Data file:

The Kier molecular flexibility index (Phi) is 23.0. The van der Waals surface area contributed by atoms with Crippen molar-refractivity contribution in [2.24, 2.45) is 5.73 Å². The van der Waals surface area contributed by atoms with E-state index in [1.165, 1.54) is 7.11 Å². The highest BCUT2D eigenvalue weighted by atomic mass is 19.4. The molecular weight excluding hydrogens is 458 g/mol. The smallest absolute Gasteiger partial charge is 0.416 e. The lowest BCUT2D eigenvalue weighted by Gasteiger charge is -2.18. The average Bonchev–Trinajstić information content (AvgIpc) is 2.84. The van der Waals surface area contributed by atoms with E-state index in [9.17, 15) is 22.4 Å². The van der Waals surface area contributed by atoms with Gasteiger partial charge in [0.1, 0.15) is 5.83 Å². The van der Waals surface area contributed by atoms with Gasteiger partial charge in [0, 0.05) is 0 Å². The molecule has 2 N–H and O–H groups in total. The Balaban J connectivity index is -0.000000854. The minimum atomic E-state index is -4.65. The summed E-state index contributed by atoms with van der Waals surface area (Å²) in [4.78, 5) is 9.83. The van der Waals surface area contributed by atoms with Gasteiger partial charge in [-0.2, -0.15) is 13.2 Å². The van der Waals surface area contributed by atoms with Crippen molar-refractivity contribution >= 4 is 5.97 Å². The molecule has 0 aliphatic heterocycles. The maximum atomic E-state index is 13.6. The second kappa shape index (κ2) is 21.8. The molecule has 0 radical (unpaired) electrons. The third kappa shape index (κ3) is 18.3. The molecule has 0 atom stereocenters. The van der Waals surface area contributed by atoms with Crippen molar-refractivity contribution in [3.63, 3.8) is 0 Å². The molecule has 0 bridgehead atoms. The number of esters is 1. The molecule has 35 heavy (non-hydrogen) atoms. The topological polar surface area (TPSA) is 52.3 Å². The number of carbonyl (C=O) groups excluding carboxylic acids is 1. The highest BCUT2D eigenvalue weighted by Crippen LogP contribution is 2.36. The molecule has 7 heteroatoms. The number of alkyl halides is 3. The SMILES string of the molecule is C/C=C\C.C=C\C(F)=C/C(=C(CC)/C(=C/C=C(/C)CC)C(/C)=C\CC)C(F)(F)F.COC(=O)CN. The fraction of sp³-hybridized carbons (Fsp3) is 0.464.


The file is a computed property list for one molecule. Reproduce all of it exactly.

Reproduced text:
The Kier molecular flexibility index (Phi) is 23.0. The van der Waals surface area contributed by atoms with Crippen molar-refractivity contribution in [2.24, 2.45) is 5.73 Å². The van der Waals surface area contributed by atoms with E-state index in [1.165, 1.54) is 7.11 Å². The highest BCUT2D eigenvalue weighted by atomic mass is 19.4. The molecular weight excluding hydrogens is 458 g/mol. The smallest absolute Gasteiger partial charge is 0.416 e. The lowest BCUT2D eigenvalue weighted by Gasteiger charge is -2.18. The average Bonchev–Trinajstić information content (AvgIpc) is 2.84. The van der Waals surface area contributed by atoms with E-state index in [9.17, 15) is 22.4 Å². The van der Waals surface area contributed by atoms with Gasteiger partial charge in [0.1, 0.15) is 5.83 Å². The van der Waals surface area contributed by atoms with Gasteiger partial charge in [0, 0.05) is 0 Å². The molecule has 2 N–H and O–H groups in total. The Balaban J connectivity index is -0.000000854. The minimum atomic E-state index is -4.65. The summed E-state index contributed by atoms with van der Waals surface area (Å²) in [4.78, 5) is 9.83. The van der Waals surface area contributed by atoms with Gasteiger partial charge in [-0.2, -0.15) is 13.2 Å². The van der Waals surface area contributed by atoms with Crippen molar-refractivity contribution >= 4 is 5.97 Å². The molecule has 0 aliphatic heterocycles. The maximum atomic E-state index is 13.6. The second kappa shape index (κ2) is 21.8. The molecule has 0 radical (unpaired) electrons. The third kappa shape index (κ3) is 18.3. The molecule has 0 atom stereocenters. The van der Waals surface area contributed by atoms with Crippen molar-refractivity contribution in [3.63, 3.8) is 0 Å². The molecule has 0 bridgehead atoms. The number of esters is 1. The molecule has 35 heavy (non-hydrogen) atoms. The topological polar surface area (TPSA) is 52.3 Å². The number of carbonyl (C=O) groups excluding carboxylic acids is 1. The highest BCUT2D eigenvalue weighted by Crippen LogP contribution is 2.36. The molecule has 7 heteroatoms. The number of alkyl halides is 3. The SMILES string of the molecule is C/C=C\C.C=C\C(F)=C/C(=C(CC)/C(=C/C=C(/C)CC)C(/C)=C\CC)C(F)(F)F.COC(=O)CN. The fraction of sp³-hybridized carbons (Fsp3) is 0.464.